You can deliver the certificate to your broker with your instructions to sell or you can deliver the certificate to the issuer with instructions to change how you hold your security from certificate to direct registration and to sell (many issuers can accommodate sale requests). When selling a security through the issuer, the issuer will sell your security under the terms and conditions in place for that issue. For example, some sell orders will be executed on the day the issuer receives them, and some orders are aggregated for frequent, but not daily, execution. (Note: you should ask the issuer if it offers a selling service and what the terms and conditions are.) Proceeds from the sale will be mailed to you three business days after the date of sale. When selling through your broker, your instructions will be acted on immediately and in accordance with the guidelines it provides to you. Proceeds from the sale will be made available to you or credited to your account three business days after the date of sale.
What about my relationship with my broker if I use direct registration?
You can maintain your relationship with your broker regardless of your choice of registration. When you purchase a security to hold in direct registration, you can tell either your broker or the issuer to include pertinent broker information in the issuers records. If you do not have your broker information included in the issuers records at the time of purchase and later want to or if you want to change the broker information in the issuers records, you may do so. You should contact either your broker or the issuer to obtain information on the procedures and the documents required for such actions. You should note that to change or add a broker at the time you choose to sell your shares through your broker could create a delay in getting the securities to your broker in time for settlement.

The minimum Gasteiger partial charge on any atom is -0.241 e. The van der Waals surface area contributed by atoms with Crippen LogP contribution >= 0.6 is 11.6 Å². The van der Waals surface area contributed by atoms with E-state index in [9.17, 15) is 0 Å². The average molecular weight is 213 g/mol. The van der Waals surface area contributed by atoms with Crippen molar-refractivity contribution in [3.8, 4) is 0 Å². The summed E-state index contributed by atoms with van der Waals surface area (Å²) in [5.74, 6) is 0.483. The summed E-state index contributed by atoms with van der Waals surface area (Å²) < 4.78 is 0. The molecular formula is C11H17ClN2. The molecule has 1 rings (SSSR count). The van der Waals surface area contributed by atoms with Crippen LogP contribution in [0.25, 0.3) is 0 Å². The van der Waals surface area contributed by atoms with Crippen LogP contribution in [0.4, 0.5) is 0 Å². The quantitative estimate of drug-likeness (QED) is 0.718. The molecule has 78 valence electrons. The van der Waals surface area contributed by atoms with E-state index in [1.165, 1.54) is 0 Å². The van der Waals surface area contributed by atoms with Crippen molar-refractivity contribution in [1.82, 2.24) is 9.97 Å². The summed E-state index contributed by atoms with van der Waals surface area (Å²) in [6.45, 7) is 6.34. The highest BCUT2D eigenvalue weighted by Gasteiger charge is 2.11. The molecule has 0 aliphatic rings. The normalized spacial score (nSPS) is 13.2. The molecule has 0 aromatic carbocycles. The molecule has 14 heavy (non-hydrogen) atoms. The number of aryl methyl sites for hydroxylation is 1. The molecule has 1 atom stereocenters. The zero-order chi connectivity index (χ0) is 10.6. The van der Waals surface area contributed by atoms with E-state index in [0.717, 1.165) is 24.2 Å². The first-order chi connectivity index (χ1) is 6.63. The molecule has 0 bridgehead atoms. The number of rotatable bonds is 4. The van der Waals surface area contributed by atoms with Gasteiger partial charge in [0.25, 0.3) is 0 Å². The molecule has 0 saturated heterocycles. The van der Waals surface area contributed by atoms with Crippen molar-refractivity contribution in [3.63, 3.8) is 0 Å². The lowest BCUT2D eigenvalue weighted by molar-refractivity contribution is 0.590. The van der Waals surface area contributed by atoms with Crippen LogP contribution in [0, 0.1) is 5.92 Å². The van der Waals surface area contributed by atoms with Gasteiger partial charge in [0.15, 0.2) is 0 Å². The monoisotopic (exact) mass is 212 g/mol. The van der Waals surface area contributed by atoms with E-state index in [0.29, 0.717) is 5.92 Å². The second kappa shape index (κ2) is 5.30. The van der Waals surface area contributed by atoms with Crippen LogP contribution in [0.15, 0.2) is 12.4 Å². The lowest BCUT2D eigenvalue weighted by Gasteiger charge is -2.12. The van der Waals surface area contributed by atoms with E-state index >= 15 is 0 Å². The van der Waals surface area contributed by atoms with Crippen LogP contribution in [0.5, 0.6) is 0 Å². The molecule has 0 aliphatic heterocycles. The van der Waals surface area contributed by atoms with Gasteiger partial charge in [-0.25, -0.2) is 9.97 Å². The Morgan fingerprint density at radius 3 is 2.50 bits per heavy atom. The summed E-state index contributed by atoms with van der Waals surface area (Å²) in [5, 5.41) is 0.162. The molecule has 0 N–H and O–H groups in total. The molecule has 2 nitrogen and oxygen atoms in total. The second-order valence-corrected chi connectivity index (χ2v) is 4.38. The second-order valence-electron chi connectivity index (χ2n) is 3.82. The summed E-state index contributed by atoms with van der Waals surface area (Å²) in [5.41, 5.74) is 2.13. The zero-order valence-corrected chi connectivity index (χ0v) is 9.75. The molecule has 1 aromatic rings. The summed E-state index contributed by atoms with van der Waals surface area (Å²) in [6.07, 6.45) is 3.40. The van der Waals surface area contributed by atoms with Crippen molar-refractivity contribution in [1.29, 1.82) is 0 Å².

Will I get a certificate for additional stock distributions if I physically hold my shares?
If the issue is eligible for direct registration, you will probably receive a statement of ownership instead of an additional certificate. You always have the right to request and receive a certificate or to electronically move your securities to your broker.
What are the fees associated with direct registration?
There are no fees charged by an issuer for direct registration. However, because brokers offer differing services and plans, you should contact your broker to learn what, if any, fees it charges.
If I opt for direct registration, what happens if I lose my statement of ownership?
If you ever need a duplicate statement of ownership, you should contact the issuer which will mail you a new statement of ownership.
What happens if my certificate is lost or stolen?
You should immediately notify the issuer of the loss or theft and request a replacement certificate. If you have an account with a broker, you can ask your broker to notify the issuer on your behalf. Other financial institutions where you have accounts, such as banks, may also notify the issuer for you at your request. The issuer may ask you to complete an affidavit explaining the circumstances of the loss or theft. You will have to pay the cost of an indemnity bond to protect the issuer against future claims on the certificate. (Indemnity bonds usually cost approximately 2% of the value of the securities.) If you find your original certificate after you have received a replacement certificate, you should immediately return it to the issuer or your broker.
You can subscribe to Jim Sinclair’s mailing list at JSMineset by clicking here